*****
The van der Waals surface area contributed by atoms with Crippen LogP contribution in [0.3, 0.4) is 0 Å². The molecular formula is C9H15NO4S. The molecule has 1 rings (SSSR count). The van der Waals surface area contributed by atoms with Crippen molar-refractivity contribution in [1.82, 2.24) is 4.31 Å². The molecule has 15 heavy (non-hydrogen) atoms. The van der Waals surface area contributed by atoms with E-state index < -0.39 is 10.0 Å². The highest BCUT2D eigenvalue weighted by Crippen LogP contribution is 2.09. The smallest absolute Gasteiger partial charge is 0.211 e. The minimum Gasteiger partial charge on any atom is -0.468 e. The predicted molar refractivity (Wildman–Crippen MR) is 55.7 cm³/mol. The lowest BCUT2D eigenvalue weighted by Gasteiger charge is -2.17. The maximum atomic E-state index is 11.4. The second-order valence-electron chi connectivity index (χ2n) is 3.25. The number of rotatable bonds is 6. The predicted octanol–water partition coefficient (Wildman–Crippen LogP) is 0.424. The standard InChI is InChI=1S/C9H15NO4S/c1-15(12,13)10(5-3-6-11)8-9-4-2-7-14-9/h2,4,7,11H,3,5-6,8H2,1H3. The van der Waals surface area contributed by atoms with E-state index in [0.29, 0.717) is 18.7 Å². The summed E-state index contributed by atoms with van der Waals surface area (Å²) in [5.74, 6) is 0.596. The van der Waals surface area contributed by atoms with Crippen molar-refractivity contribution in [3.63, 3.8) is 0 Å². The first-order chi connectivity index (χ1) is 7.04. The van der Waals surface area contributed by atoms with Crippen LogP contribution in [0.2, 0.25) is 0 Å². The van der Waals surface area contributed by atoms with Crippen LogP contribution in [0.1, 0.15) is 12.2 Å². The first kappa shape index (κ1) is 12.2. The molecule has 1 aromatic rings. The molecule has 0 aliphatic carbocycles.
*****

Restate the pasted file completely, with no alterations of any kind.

The van der Waals surface area contributed by atoms with Crippen LogP contribution in [0.3, 0.4) is 0 Å². The molecular formula is C9H15NO4S. The molecule has 1 rings (SSSR count). The van der Waals surface area contributed by atoms with Crippen molar-refractivity contribution in [1.82, 2.24) is 4.31 Å². The molecule has 15 heavy (non-hydrogen) atoms. The van der Waals surface area contributed by atoms with E-state index < -0.39 is 10.0 Å². The highest BCUT2D eigenvalue weighted by Crippen LogP contribution is 2.09. The smallest absolute Gasteiger partial charge is 0.211 e. The minimum Gasteiger partial charge on any atom is -0.468 e. The predicted molar refractivity (Wildman–Crippen MR) is 55.7 cm³/mol. The lowest BCUT2D eigenvalue weighted by Gasteiger charge is -2.17. The maximum atomic E-state index is 11.4. The second-order valence-electron chi connectivity index (χ2n) is 3.25. The number of rotatable bonds is 6. The predicted octanol–water partition coefficient (Wildman–Crippen LogP) is 0.424. The standard InChI is InChI=1S/C9H15NO4S/c1-15(12,13)10(5-3-6-11)8-9-4-2-7-14-9/h2,4,7,11H,3,5-6,8H2,1H3. The van der Waals surface area contributed by atoms with E-state index in [0.29, 0.717) is 18.7 Å². The summed E-state index contributed by atoms with van der Waals surface area (Å²) in [5.74, 6) is 0.596. The van der Waals surface area contributed by atoms with Crippen molar-refractivity contribution in [3.63, 3.8) is 0 Å². The first-order chi connectivity index (χ1) is 7.04. The van der Waals surface area contributed by atoms with Crippen LogP contribution in [0.2, 0.25) is 0 Å². The van der Waals surface area contributed by atoms with Crippen LogP contribution in [0.1, 0.15) is 12.2 Å². The first kappa shape index (κ1) is 12.2. The molecule has 1 aromatic rings. The molecule has 0 aliphatic carbocycles.